Things continue to improve in the battle against COVID-19, with Australia slowly reopening. This is unquestionably good news, even if the path forward in terms of managing the ongoing health risks remains unclear.
Investors will also have many challenges to deal with in the coming years, one of which is likely to be higher inflation. Over the last two decades, official inflation rates have trended down, with many investors now convinced we won’t ever see it return, and that it’s no longer a risk to manage in their own portfolio.
We don’t agree.
Perhaps more than anything else, the chart below highlights why we think higher inflation is on the way, and why it is now a bigger threat than at any time in the last decade.
The chart shows the balance sheet of the United States Federal Reserve (The Fed), which recently topped USD $7 trillion, and how it has grown over the last 15 years. Note that when The Fed wants to grow its balance sheet, it literally just enters keystrokes on a computer to add zeros to its own accounts. Neat trick!
Note that the grey shaded area in the chart represents the Global Financial Crisis (GFC), which was when the original sharp jump higher in the balance sheet took place. This was as the result of The Fed printing money to stave off the worst of the housing market collapse which precipitated that crisis, as well as support broader financial markets.
Despite the fact the GFC ‘ended’ roughly 10 years ago, there has been no end to the money printing. Instead it has just got more extreme. Indeed, whilst it took The Fed almost 8 years to add USD $3 trillion to their balance sheet in the aftermath of the GFC, this time they’ve done it in around 8 months.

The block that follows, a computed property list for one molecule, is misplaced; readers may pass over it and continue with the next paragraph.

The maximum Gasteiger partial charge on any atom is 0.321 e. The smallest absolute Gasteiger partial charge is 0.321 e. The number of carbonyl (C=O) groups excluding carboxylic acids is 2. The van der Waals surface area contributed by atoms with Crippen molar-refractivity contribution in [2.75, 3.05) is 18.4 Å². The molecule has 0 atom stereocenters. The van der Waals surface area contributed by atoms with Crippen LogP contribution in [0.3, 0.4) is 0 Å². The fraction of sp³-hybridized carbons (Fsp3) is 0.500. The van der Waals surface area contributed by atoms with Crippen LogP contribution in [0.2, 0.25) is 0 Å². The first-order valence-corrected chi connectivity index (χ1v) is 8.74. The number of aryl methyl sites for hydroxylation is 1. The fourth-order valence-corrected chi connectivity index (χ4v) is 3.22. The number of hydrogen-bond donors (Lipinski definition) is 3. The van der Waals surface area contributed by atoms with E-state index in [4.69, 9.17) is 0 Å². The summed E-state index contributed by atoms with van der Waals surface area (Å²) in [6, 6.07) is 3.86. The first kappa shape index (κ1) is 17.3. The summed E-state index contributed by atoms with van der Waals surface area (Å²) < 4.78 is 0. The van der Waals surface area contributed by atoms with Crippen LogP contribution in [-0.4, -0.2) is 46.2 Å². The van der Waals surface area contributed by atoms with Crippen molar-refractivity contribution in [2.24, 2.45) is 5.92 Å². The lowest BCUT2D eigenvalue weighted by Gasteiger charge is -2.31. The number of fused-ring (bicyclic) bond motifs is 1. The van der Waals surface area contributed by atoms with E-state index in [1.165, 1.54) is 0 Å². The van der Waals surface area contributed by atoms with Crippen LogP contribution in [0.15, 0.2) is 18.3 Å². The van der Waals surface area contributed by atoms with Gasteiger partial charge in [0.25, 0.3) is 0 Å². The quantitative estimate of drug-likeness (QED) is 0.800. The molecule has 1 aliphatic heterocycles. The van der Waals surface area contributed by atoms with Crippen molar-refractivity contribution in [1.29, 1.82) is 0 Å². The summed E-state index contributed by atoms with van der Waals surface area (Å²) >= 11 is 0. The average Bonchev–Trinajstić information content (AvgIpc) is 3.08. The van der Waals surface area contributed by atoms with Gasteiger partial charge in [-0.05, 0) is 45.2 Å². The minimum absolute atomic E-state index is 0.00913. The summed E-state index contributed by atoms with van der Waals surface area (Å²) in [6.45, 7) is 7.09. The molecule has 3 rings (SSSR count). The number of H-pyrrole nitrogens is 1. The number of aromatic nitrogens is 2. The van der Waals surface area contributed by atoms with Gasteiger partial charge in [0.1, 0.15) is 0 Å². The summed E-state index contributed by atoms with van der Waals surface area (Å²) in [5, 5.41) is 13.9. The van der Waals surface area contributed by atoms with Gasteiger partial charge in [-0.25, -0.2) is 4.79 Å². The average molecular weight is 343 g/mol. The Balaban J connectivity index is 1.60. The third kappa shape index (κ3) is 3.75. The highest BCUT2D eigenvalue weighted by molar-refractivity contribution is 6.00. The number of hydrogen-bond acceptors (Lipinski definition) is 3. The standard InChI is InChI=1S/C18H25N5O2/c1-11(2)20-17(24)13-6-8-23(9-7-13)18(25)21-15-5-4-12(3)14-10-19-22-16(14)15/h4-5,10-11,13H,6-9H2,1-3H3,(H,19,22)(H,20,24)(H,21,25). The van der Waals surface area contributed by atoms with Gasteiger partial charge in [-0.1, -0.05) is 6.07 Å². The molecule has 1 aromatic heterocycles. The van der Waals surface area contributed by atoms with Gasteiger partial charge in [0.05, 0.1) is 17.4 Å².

All of this money has to go somewhere. Undoubtedly, some of it will find its way into hard tangible assets like pink diamonds, as it has for the last decade or so, with the price of pink diamonds rising by more than any other mainstream asset class over this time frame.
Why higher inflation is a bad idea
Despite mainstream economists, financial policy makers and market commentators singing the benefits of higher inflation and stating that it’s the way out our current economic malaise, we are not so sure.
There is one key reason why we think higher inflation is a bad idea. In simple terms, it makes us poorer. As inflation rises, every dollar that we earn loses purchasing power, meaning it buys less goods and services.
Bear in mind that even before this crisis began, many Australians were already facing financial difficulty, with an ME bank survey in 2019 finding that:
- 49% of Australians don’t save anything on a month to month basis, with 9% spending more than their income.
- 49% of Australians have less than AUD $10,000 in savings.
With the onset of COVID-19, we now face the largest economic shock in a century, which will bring with it an unprecedented employment crisis. Sadly, people are going to lose their jobs en-masse.
How exactly will it help these people, or the roughly 50% of Australian’s who already couldn’t save on a regular basis if the price of food goes up, or if their electricity bill rises?